The Roar

Tackling the expectations

Freshman Anastacia ‘Staci’ Laramore brings a new and important addition to this years football team.

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Tackling the expectations

Freshman Staci Laramore runs the ball during the game against the Pflugerville Panthers. She is the only girl on the team of any level of football this year.

Freshman Staci Laramore runs the ball during the game against the Pflugerville Panthers. She is the only girl on the team of any level of football this year.

Crimson Scott

Freshman Staci Laramore runs the ball during the game against the Pflugerville Panthers. She is the only girl on the team of any level of football this year.

Crimson Scott

Crimson Scott

Freshman Staci Laramore runs the ball during the game against the Pflugerville Panthers. She is the only girl on the team of any level of football this year.

by Bri Branscomb, Staff Writer

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The hot sun is beating down as she sprints up the field, her ponytail swinging behind her. She scans the sky looking for the brown leather ball that comes speeding like a bullet towards her. She spots it, reaches her arms upwards, and feels her fingers come to grip the firm skin of the football. Running Back freshman Staci Laramore has just caught another pass made to her during a game.

…There’s no room for feeling sorry for myself. I just have to get out there and prove that I deserve to be on the team”

— Staci Laramore

Laramore has been playing football the past seven years, first starting out with flag football, but moving on to tackle after her first year. She now plays as both running back and weakside inside linebacker for the freshman football team, making her the only girl to be playing this year.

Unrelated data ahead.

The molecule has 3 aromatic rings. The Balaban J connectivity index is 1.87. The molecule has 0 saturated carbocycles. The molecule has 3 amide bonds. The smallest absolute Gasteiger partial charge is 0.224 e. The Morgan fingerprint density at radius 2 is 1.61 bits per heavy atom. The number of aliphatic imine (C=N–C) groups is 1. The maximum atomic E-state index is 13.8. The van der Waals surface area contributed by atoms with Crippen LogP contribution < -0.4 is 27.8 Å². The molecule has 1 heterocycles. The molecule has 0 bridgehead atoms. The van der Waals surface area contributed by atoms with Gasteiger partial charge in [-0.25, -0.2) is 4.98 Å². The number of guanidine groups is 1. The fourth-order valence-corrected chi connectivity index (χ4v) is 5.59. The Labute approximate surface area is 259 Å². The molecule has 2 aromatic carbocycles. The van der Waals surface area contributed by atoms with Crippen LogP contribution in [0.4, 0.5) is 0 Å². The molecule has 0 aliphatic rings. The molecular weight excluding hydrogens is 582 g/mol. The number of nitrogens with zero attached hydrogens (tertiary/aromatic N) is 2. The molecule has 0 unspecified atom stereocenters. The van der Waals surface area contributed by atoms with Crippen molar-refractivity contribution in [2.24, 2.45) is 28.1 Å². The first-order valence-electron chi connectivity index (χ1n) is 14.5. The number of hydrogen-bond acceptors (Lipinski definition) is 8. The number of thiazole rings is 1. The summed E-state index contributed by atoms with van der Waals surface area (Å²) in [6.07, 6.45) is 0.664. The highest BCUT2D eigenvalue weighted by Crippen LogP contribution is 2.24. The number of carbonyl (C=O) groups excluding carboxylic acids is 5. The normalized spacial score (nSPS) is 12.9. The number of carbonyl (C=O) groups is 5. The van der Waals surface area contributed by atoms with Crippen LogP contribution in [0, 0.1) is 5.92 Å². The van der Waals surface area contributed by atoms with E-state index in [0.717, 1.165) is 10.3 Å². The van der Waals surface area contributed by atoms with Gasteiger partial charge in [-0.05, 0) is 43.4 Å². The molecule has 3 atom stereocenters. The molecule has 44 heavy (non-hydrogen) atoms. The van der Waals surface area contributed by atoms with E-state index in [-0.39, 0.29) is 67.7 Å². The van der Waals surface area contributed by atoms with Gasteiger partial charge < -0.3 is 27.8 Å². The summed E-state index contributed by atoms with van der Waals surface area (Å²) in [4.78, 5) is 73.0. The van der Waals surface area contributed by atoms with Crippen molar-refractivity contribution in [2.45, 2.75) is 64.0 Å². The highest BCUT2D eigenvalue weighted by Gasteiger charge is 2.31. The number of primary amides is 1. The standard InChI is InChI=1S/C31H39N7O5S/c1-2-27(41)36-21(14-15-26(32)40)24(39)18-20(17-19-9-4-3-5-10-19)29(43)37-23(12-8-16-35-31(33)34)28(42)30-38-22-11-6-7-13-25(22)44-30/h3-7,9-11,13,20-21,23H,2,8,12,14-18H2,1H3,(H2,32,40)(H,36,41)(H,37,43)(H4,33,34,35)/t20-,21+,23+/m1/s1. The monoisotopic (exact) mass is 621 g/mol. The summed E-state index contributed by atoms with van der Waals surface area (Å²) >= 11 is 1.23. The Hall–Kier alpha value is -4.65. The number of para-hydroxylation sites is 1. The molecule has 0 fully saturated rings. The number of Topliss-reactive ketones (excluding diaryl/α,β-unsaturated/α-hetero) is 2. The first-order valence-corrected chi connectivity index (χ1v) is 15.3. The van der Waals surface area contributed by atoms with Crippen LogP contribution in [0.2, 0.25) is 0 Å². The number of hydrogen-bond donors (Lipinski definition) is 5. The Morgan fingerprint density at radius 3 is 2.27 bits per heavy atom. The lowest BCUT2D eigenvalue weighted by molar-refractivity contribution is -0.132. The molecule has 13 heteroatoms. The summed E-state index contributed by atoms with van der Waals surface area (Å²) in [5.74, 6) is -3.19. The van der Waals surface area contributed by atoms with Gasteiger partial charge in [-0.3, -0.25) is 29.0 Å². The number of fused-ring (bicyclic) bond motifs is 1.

“I feel like I have to prove myself sometimes,” Laramore said. “I have to work twice as hard as the boys just to be taken seriously. Some people say girls shouldn’t play football, but there’s no room for feeling sorry for myself. I just have to get out there and prove that I deserve to be on the team.”

When not on the field Laramore often spends her time focusing on her studies, babysitting, or spending time with her friends. She also enjoys watching the Texans, an NFL team from Houston. At the end of the day, however, football is what she wants to do.

“[I love] the intensity,” Laramore said. “Football is a very high intensity sport. You never know how hard someone is going to get hit or if it’s going to hurt. You just have to suck it up and [do it] either way.”

Laramore looks up to athletes such as her older brother and sister, who participated in basketball and rowing respectively.

“My brother just graduated last year and is in the military,” Laramore said. “He’s had to overcome a lot of things physically and mentally. My sister is a speech pathology student and I would only hope to be as smart as she is.”

Laramore wants to follow in the footsteps of her brother, hoping to be involved in the military and become a combat medic when she is older. This would mean that after completing basic medical and military training, she would be deployed to a war zone and assist civilians or soldiers that need medical attention.

“Growing up, I wanted to be in a position where I could help people,” Larmore said. “I [want] to serve. Being a combat medic, I [would] have a chance to do both.”

In her future career as a high school football player, Laramore may have to switch to the position of kicker or receiver as her male competitors would likely surpass her in size and speed that would make it difficult to continue as a runningback or linebacker.

“I hope I see [my teammates] playing varsity football at some point,” Laramore said. “Of course I hope to reach that level, but sometimes we have to be realistic. I definitely strive to get on varsity.”

Due to being the only girl on freshman, JV, or Varsity football this year, Laramore could become a role model for younger girls attending the games.

“I hope this shows girls that they can do whatever they want as long as they put their mind to it,” Laramore said. “Don’t underestimate [girls]. We may look small and delicate, but we’re not.”

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About the Writer
Bri Branscomb, Editor-in-Chief

Hi! My name’s Bri Branscomb, and this is my fourth year on staff for The Roar and first year as Editor in Chief. I’m very proud of the material we...

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Tackling the expectations